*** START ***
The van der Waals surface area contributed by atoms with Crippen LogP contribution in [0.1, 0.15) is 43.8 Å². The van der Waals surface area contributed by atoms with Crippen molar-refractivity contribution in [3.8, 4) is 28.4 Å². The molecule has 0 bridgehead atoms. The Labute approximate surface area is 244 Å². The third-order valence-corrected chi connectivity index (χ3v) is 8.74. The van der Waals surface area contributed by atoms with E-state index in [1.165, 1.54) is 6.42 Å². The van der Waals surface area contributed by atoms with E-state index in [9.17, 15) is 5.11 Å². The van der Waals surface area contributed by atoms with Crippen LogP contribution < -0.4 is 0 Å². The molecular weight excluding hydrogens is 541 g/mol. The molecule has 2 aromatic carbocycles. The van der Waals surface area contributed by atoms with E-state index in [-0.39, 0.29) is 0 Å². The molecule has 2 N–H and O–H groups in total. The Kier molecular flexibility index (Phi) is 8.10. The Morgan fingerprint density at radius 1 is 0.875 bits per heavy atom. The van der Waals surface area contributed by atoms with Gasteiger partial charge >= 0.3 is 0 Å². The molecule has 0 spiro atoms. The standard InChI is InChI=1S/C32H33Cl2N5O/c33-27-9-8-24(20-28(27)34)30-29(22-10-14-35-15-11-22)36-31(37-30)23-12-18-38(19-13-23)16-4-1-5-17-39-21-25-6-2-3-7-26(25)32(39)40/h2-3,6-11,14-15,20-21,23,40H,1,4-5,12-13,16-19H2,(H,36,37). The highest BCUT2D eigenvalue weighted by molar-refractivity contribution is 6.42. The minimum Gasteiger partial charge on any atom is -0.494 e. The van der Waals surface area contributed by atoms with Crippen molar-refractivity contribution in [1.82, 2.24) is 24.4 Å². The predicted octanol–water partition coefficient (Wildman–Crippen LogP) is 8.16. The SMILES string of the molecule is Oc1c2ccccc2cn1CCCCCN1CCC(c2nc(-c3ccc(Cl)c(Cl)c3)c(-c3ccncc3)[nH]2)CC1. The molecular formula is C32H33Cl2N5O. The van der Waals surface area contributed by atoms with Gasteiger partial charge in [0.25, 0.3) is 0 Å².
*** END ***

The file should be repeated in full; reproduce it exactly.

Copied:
The van der Waals surface area contributed by atoms with Crippen LogP contribution in [0.1, 0.15) is 43.8 Å². The van der Waals surface area contributed by atoms with Crippen molar-refractivity contribution in [3.8, 4) is 28.4 Å². The molecule has 0 bridgehead atoms. The Labute approximate surface area is 244 Å². The third-order valence-corrected chi connectivity index (χ3v) is 8.74. The van der Waals surface area contributed by atoms with E-state index in [1.165, 1.54) is 6.42 Å². The van der Waals surface area contributed by atoms with E-state index in [9.17, 15) is 5.11 Å². The van der Waals surface area contributed by atoms with Crippen LogP contribution < -0.4 is 0 Å². The molecular weight excluding hydrogens is 541 g/mol. The molecule has 2 aromatic carbocycles. The van der Waals surface area contributed by atoms with E-state index in [-0.39, 0.29) is 0 Å². The molecule has 2 N–H and O–H groups in total. The Kier molecular flexibility index (Phi) is 8.10. The Morgan fingerprint density at radius 1 is 0.875 bits per heavy atom. The van der Waals surface area contributed by atoms with Gasteiger partial charge >= 0.3 is 0 Å². The molecule has 0 spiro atoms. The standard InChI is InChI=1S/C32H33Cl2N5O/c33-27-9-8-24(20-28(27)34)30-29(22-10-14-35-15-11-22)36-31(37-30)23-12-18-38(19-13-23)16-4-1-5-17-39-21-25-6-2-3-7-26(25)32(39)40/h2-3,6-11,14-15,20-21,23,40H,1,4-5,12-13,16-19H2,(H,36,37). The highest BCUT2D eigenvalue weighted by molar-refractivity contribution is 6.42. The minimum Gasteiger partial charge on any atom is -0.494 e. The van der Waals surface area contributed by atoms with Crippen molar-refractivity contribution in [1.82, 2.24) is 24.4 Å². The predicted octanol–water partition coefficient (Wildman–Crippen LogP) is 8.16. The SMILES string of the molecule is Oc1c2ccccc2cn1CCCCCN1CCC(c2nc(-c3ccc(Cl)c(Cl)c3)c(-c3ccncc3)[nH]2)CC1. The molecular formula is C32H33Cl2N5O. The van der Waals surface area contributed by atoms with Gasteiger partial charge in [0.25, 0.3) is 0 Å².